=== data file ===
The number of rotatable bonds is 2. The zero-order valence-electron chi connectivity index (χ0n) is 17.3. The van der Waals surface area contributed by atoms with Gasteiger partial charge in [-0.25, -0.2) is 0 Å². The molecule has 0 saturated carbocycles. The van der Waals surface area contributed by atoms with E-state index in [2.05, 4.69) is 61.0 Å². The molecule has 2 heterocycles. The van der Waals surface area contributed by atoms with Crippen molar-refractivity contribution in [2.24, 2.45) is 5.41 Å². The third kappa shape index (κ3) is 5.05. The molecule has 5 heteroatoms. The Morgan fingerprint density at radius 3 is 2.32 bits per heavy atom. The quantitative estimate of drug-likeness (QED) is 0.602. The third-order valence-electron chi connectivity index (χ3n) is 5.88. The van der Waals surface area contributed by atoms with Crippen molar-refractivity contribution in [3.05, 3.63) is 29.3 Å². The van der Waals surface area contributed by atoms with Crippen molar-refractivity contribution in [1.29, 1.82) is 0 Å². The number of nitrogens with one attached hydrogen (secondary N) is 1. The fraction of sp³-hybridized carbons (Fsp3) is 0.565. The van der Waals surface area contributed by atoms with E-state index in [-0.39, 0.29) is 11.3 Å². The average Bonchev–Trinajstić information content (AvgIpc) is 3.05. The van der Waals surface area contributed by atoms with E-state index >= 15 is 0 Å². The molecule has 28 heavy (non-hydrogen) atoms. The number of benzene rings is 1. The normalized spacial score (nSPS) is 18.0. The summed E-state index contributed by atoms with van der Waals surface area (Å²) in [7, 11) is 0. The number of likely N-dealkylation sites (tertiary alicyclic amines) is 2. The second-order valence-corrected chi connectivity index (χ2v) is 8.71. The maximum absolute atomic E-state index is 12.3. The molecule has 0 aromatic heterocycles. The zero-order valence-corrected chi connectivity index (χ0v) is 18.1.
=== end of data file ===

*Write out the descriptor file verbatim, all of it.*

The number of rotatable bonds is 2. The zero-order valence-electron chi connectivity index (χ0n) is 17.3. The van der Waals surface area contributed by atoms with Gasteiger partial charge in [-0.25, -0.2) is 0 Å². The molecule has 0 saturated carbocycles. The van der Waals surface area contributed by atoms with E-state index in [2.05, 4.69) is 61.0 Å². The molecule has 2 heterocycles. The van der Waals surface area contributed by atoms with Crippen molar-refractivity contribution in [2.24, 2.45) is 5.41 Å². The third kappa shape index (κ3) is 5.05. The molecule has 5 heteroatoms. The Morgan fingerprint density at radius 3 is 2.32 bits per heavy atom. The quantitative estimate of drug-likeness (QED) is 0.602. The third-order valence-electron chi connectivity index (χ3n) is 5.88. The van der Waals surface area contributed by atoms with Crippen molar-refractivity contribution in [3.05, 3.63) is 29.3 Å². The van der Waals surface area contributed by atoms with Crippen molar-refractivity contribution in [1.29, 1.82) is 0 Å². The number of nitrogens with one attached hydrogen (secondary N) is 1. The fraction of sp³-hybridized carbons (Fsp3) is 0.565. The van der Waals surface area contributed by atoms with E-state index in [-0.39, 0.29) is 11.3 Å². The average Bonchev–Trinajstić information content (AvgIpc) is 3.05. The van der Waals surface area contributed by atoms with E-state index >= 15 is 0 Å². The molecule has 28 heavy (non-hydrogen) atoms. The number of benzene rings is 1. The normalized spacial score (nSPS) is 18.0. The summed E-state index contributed by atoms with van der Waals surface area (Å²) in [7, 11) is 0. The number of likely N-dealkylation sites (tertiary alicyclic amines) is 2. The second-order valence-corrected chi connectivity index (χ2v) is 8.71. The maximum absolute atomic E-state index is 12.3. The molecule has 0 aromatic heterocycles. The zero-order valence-corrected chi connectivity index (χ0v) is 18.1.